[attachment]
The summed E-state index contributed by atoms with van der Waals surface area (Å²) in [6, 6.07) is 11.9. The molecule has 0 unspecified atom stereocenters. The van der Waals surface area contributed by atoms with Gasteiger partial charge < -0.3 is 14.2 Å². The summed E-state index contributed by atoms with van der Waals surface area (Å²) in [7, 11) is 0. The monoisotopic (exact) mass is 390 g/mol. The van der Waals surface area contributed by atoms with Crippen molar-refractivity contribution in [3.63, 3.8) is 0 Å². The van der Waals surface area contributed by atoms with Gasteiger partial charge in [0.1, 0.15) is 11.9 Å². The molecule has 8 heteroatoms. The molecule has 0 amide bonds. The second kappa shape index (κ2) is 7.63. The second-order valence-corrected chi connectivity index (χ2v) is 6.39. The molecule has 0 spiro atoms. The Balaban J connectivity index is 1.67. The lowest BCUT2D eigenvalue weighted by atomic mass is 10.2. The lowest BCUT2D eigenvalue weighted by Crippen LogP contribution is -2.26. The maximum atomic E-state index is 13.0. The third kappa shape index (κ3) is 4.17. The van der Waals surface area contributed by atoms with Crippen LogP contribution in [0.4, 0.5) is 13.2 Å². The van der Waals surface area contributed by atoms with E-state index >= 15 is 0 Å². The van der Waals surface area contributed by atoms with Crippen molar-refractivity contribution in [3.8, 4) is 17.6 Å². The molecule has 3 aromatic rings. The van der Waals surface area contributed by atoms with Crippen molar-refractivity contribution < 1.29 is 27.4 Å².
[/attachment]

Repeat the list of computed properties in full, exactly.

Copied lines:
The summed E-state index contributed by atoms with van der Waals surface area (Å²) in [6, 6.07) is 11.9. The molecule has 0 unspecified atom stereocenters. The van der Waals surface area contributed by atoms with Gasteiger partial charge < -0.3 is 14.2 Å². The summed E-state index contributed by atoms with van der Waals surface area (Å²) in [7, 11) is 0. The monoisotopic (exact) mass is 390 g/mol. The van der Waals surface area contributed by atoms with Crippen molar-refractivity contribution in [3.63, 3.8) is 0 Å². The van der Waals surface area contributed by atoms with Gasteiger partial charge in [0.1, 0.15) is 11.9 Å². The molecule has 8 heteroatoms. The molecule has 0 amide bonds. The second kappa shape index (κ2) is 7.63. The second-order valence-corrected chi connectivity index (χ2v) is 6.39. The molecule has 0 spiro atoms. The Balaban J connectivity index is 1.67. The lowest BCUT2D eigenvalue weighted by atomic mass is 10.2. The lowest BCUT2D eigenvalue weighted by Crippen LogP contribution is -2.26. The maximum atomic E-state index is 13.0. The third kappa shape index (κ3) is 4.17. The van der Waals surface area contributed by atoms with Crippen LogP contribution in [0.4, 0.5) is 13.2 Å². The van der Waals surface area contributed by atoms with E-state index >= 15 is 0 Å². The van der Waals surface area contributed by atoms with Crippen molar-refractivity contribution in [3.8, 4) is 17.6 Å². The molecule has 3 aromatic rings. The van der Waals surface area contributed by atoms with Crippen molar-refractivity contribution < 1.29 is 27.4 Å².